I'm 31-years-old and have been working in company A for the past five years. This is my third company and the longest that I served. All was fine until two years ago, when a major change of management took place and the company employed a bunch of newcomers, especially for the top positions. This affected my department as well.
I was the team lead for my department and once my new department head (HOD) joined, she implemented a number of new things, especially regarding an increase in daily workload which I disagreed on, knowing that it was impossible to achieve with the existing number of staff. This caused her to be unhappy, and she changed the organisation chart and placed someone else as team lead.
Nonetheless, I continued my performance as usual and even was named Best Employee of the Month in September 2012. That year end, I had a knee injury and had to undergo a knee arthroscopy. I was given a two-month medical leave from work, of which I had already informed my immediate superior. However, my HOD e-mailed the CEO and chief operating officer, and told them that I was absent for unknown reasons.
I started work again at the end of January last year and provided all the necessary documents to the human resource department. They said that my salary should be deducted due to the prolonged MC. But I said that I had proof that it was hospitalisation and not just regular MC. My HOD also pressured the rest of the staff to do more work but refused to pay overtime.
Our productivity bonus was slashed drastically. After all this happened, I began to look for another job. Last year was not a very good year for me as my family and I kept falling sick. But all the time I was being examined by the panel clinic doctor, I was given a proper MC. Finally, I had a job offer last December and tendered my resignation to company A. I am currently serving my three-months' notice.
One day, I wasn't feeling well and went on MC. I then received a call from a manager from company B, of which I will joining soon. She questioned me rudely about how I was "always on MC" and warned me not to take medical leave so frequently. I asked her who told her this and she simply answered me that she had her contacts.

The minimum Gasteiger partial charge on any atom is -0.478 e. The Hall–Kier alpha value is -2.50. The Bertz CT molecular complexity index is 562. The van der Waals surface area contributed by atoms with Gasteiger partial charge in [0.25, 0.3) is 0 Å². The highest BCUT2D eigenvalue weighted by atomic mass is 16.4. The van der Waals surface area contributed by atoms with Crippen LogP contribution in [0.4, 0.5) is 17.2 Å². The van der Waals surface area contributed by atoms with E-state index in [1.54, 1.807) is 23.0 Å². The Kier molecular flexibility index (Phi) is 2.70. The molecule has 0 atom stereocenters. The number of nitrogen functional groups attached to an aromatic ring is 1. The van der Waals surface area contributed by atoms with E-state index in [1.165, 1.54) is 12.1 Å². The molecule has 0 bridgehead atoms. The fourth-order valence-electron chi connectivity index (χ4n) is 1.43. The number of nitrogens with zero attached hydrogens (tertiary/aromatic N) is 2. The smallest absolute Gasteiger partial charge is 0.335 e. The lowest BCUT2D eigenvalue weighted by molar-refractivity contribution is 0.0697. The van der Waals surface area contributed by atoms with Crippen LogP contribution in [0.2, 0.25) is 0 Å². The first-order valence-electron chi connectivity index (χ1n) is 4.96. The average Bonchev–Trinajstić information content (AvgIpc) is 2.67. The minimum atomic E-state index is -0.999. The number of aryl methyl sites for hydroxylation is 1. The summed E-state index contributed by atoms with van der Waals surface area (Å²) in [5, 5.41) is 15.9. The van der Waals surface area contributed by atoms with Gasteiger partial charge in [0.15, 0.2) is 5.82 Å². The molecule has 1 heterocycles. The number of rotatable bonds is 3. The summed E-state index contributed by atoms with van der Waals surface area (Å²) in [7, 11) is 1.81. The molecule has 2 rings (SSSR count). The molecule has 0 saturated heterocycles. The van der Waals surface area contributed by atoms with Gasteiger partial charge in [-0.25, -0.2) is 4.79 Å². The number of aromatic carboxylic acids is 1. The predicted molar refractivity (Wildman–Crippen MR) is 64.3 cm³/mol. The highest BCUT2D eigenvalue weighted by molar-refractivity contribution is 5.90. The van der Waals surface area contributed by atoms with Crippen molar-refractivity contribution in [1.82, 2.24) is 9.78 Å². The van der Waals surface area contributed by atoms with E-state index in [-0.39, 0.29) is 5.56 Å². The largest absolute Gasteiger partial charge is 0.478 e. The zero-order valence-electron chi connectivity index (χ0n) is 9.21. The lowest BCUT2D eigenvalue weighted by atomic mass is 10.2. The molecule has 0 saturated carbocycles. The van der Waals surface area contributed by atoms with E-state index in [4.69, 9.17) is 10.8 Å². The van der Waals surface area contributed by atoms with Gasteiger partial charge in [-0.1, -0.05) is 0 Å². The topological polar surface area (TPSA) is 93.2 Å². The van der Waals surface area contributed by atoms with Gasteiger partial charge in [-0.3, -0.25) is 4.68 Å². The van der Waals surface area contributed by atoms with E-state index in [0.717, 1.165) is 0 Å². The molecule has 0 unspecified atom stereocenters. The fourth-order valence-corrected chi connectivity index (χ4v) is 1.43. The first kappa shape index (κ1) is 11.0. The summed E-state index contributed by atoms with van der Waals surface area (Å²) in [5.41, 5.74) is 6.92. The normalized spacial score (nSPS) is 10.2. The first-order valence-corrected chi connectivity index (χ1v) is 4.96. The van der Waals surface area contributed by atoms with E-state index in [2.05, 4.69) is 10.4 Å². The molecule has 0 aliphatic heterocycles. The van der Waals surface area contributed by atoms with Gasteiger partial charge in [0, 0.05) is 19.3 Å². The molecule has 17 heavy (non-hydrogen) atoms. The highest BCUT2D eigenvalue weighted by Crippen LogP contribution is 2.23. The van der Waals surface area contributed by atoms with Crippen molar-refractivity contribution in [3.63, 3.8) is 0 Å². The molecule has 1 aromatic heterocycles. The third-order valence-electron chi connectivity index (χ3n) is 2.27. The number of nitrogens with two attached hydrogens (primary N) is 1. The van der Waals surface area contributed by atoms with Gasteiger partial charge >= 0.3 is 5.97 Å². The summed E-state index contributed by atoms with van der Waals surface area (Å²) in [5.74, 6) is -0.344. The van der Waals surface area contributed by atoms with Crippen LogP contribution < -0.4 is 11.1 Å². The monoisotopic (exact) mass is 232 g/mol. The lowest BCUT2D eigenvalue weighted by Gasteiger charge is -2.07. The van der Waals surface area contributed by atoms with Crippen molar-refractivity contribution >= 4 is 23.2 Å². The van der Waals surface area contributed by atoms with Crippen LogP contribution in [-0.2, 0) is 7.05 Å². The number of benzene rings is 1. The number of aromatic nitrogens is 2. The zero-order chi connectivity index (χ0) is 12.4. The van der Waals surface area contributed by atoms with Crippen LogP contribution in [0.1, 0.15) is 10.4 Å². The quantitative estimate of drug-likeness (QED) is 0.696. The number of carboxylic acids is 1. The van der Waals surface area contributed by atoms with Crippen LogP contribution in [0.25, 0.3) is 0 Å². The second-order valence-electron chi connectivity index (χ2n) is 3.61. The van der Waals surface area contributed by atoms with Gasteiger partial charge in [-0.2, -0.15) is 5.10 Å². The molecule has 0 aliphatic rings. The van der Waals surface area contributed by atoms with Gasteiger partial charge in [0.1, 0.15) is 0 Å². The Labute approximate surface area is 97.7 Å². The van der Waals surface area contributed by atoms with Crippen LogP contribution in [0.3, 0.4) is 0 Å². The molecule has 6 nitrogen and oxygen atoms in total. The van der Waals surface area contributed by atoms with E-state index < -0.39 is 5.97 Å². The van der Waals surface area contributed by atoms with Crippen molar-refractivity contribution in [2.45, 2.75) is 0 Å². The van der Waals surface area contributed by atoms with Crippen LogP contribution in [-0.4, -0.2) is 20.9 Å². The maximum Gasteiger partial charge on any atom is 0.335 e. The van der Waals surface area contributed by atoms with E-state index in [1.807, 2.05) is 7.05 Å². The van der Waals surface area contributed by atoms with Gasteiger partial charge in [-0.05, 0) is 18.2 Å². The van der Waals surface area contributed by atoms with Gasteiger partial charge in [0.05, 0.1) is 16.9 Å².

I immediately figured out that it was my HOD's work (as all this information should be confidential and only known by my immediate superior. Besides, my HOD came from company B). After this, I couldn't sleep or eat properly as I thinking of what would happen to my future in company B. I started looking for other jobs as well.
Meanwhile, my HOD is still not satisfied as I am no longer performing. She threatened that I would not be able to resign easily and said that she would spoil my reputation. I'm wondering if I should report my HOD to my CEO and HR chief, perhaps even to company B as well in case I happen to encounter any problems there as they are friends. I'm confused and feel really hurt and depressed by this situation.
Should I report this matter to anyone else to stop this harassment from my HOD? I'm confident I can perform well in company B but what if the new manager harasses me as well?
In cases like this, it may be advisable to consult with a lawyer with expertise in employee rights. You must find out what your rights are, and also know the limit that company A can go to when it comes to providing information about you to Company B.
If, as you say, there was a leak of personal information, then company A would have to be held liable.
If your HOD is previously from company B, it may be that there was an "informal" discussion about you. If this is the case, then her motive is in question. And, it would have been unprofessional for her to divulge information about your health status.
Her threat of destroying your reputation is something to think about. Why would she say something like this? It seems like a huge threat for something as simple as going away on medical leave for a serious health issue. Are you sure there were no other issues between the two of you?
Granted, even if there were other issues, a threat like this is out of hand. It is unprofessional, to say the least. Whatever the issue an employer has with an employee, it must be handled and settled professionally. That is why companies have codes of conduct, or standard operating procedures. Even if she is a HOD, her role has limits and boundaries, and the company is obliged to protect the rights of its employees.
Having said that, it may have also been a case of company B contacting company A for a reference of your work performance. That may seem strange since you have already signed a contract with them and had made plans to start at the company.
So, do consult a lawyer. Make sure you have with you all the paper evidence of communication and letters from your doctors and hospital records. In future, it may be advisable to have written documents as evidence of any communication or decision. Make sure these are saved as necessary. It is not devious. But, it is a way of safeguarding your position in an organisation and also your rights as an employee.